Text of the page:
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CBSE Class 12 Sociology
Chapter-2 Cultural Change
Facts that Matter
- Cultural change refers to the change in customs, traditions, beliefs, lifestyle, behaviour etc. (We got inspired by the British clothes, etc).
- Impact of British on our culture, values, norms, basically any impact or change on the cultural side.
- Change in aspects of daily life.
- During British rule, social reformers wanted to change the social system, in India.
- Changing life of women and Dalits, ridding of social evils, ensuring education for women etc.
1. Raja Ram Mohun Roy-started Brahrno Samaj and abolished Sati Pratha.
2. Dayanand Saraswati started Arya Samaj.
- Social reformers came during British rule and not Mughal rule because the British tried to change/shape the social system.
Modern Communication and Transport
- British brought in railways and postal system, also they made improvement in the roads.
- Postal system and railways benefit both, because the British used this to transport goods and facilitate easy movement and the Indians benefited from this as through easy transport, they could facilitate, the freedom struggle.
- Though easy travel one would move from one place to another and one would also know what was happening all over the country.
- Social reformers would hold debates and talk about important issues.
- Associations were set up all over the nation.
- Social reformers set up their own association in their respective states, e.g., Raja Ram Mohun Roy’s Brahmo Sarna] in West Bengal.
- Reformers would write in journals and newspapers.
- Reformers were well educated.
- When Colonial rule started we were influenced in all aspects of life.
- This changed the relationships between mothers and daughters because liberalism and freedom of thought came into being. This changed the outlook of life, relationships.
- Furniture and interior design of their houses changed with the use of sofa and dining set – and crockery.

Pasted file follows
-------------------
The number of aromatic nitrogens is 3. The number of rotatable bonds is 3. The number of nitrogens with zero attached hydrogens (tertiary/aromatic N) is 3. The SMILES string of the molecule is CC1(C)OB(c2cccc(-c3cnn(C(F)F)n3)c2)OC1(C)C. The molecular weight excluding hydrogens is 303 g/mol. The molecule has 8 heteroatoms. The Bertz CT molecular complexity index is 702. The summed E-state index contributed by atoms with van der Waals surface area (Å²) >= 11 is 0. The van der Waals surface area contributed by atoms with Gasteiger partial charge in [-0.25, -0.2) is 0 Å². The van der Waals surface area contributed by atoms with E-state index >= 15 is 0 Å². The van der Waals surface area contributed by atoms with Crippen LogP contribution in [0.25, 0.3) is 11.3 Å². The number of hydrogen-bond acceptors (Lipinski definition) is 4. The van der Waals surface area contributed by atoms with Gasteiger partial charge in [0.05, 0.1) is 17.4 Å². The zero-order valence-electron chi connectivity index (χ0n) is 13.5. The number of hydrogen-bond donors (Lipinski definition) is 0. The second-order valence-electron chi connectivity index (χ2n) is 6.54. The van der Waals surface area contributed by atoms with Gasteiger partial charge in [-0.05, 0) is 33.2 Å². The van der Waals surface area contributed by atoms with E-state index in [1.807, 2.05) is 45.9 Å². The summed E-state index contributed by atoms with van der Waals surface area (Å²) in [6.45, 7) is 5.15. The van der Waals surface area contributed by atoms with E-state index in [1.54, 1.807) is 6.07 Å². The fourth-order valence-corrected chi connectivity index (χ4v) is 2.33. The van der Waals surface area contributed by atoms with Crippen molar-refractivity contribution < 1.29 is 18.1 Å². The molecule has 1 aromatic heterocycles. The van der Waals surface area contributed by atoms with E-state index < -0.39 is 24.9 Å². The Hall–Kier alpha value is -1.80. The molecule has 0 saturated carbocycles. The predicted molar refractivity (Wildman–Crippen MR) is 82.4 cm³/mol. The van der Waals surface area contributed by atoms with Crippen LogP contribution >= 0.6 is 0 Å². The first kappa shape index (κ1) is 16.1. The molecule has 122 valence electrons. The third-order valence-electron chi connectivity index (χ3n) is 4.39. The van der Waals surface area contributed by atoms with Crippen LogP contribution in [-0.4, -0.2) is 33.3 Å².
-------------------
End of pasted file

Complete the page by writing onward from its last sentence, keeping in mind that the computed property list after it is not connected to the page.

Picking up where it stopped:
- Social reformers debated whether women should be educated, this led to formation of associations writing in journalism, newspapers etc. e.g. Jyotiba Phule.
- there was a difference in interpretation, growth of ideas and gave them a better outlook of life.
- Ranade and Ishwar Chandra Vidayasagar focused on widow remarriage, but they had different approaches to it.
- Ranade – widow remarriage, we must treat the differences accepted to Vedas. Ishwar asked men to obey them).
- Many social reformers believed on similar issues and aspects of life but they had different approaches to it.
Major Cultural Changes In India
- Coined by M.N. Srinivas.
- The process by which a ‘low’ caste or tribe or other group takes over the customs, ritual, beliefs, ideology and style of life of a high and, in particular, a ‘twice-born (dwija) caste’.
Impact of sanskritisation
The impact of Sanskritisation is many-sided. Its influence can be seen in language, literature, ideology, music, dance, drama, style of life and ritual.
It is primarily a process that takes place within the Hindu space though Srinivas argued that it was visible even in sects and religious groups outside Hinduism. Studies of different areas, however, show that it operated differently in different parts of the country.
In those areas where a highly Sanskritised caste was dominant, the culture of the entire region underwent a certain amount of Sanskritisation.
In regions where the non-Sanskritic castes were dominant, it was their influence that was stronger. This can be termed the process of ‘de-Sanskritisation’.
There were other regional variations too. In Punjab culturally Sanskritic influence was never very strong. For many centuries until the third quarter of the 19th century the Persian influence was the dominant one.
Sanskritiastion and groups social position
Srinivas argued that, “the Sanskritisation of a group has usually the effect of improving its position in the local caste hierarchy.